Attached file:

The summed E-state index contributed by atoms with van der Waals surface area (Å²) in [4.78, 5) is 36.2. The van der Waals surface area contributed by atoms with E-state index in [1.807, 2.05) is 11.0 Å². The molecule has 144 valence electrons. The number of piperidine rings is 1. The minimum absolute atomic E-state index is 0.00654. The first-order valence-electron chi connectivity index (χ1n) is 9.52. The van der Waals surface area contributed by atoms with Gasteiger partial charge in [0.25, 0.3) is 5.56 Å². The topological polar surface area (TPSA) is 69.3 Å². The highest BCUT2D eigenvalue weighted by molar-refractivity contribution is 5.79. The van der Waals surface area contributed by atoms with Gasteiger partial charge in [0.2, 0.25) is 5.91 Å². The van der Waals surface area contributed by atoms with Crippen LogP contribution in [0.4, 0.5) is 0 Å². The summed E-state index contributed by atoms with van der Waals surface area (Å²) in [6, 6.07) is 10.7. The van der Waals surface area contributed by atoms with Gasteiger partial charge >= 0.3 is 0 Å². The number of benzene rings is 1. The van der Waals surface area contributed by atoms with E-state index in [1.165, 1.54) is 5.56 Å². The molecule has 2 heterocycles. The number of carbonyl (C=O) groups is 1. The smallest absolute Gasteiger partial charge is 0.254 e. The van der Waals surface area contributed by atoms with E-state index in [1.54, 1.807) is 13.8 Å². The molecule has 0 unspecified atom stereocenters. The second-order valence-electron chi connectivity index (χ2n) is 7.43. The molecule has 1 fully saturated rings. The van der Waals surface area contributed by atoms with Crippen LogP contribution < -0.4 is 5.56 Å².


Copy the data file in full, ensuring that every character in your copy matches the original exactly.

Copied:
The summed E-state index contributed by atoms with van der Waals surface area (Å²) in [4.78, 5) is 36.2. The van der Waals surface area contributed by atoms with E-state index in [1.807, 2.05) is 11.0 Å². The molecule has 144 valence electrons. The number of piperidine rings is 1. The minimum absolute atomic E-state index is 0.00654. The first-order valence-electron chi connectivity index (χ1n) is 9.52. The van der Waals surface area contributed by atoms with Gasteiger partial charge in [0.25, 0.3) is 5.56 Å². The topological polar surface area (TPSA) is 69.3 Å². The highest BCUT2D eigenvalue weighted by molar-refractivity contribution is 5.79. The van der Waals surface area contributed by atoms with Gasteiger partial charge in [0.2, 0.25) is 5.91 Å². The van der Waals surface area contributed by atoms with Crippen LogP contribution in [0.4, 0.5) is 0 Å². The summed E-state index contributed by atoms with van der Waals surface area (Å²) in [6, 6.07) is 10.7. The van der Waals surface area contributed by atoms with Gasteiger partial charge >= 0.3 is 0 Å². The number of benzene rings is 1. The van der Waals surface area contributed by atoms with E-state index in [1.165, 1.54) is 5.56 Å². The molecule has 2 heterocycles. The number of carbonyl (C=O) groups is 1. The smallest absolute Gasteiger partial charge is 0.254 e. The van der Waals surface area contributed by atoms with E-state index in [1.54, 1.807) is 13.8 Å². The molecule has 0 unspecified atom stereocenters. The second-order valence-electron chi connectivity index (χ2n) is 7.43. The molecule has 1 fully saturated rings. The van der Waals surface area contributed by atoms with Crippen LogP contribution < -0.4 is 5.56 Å².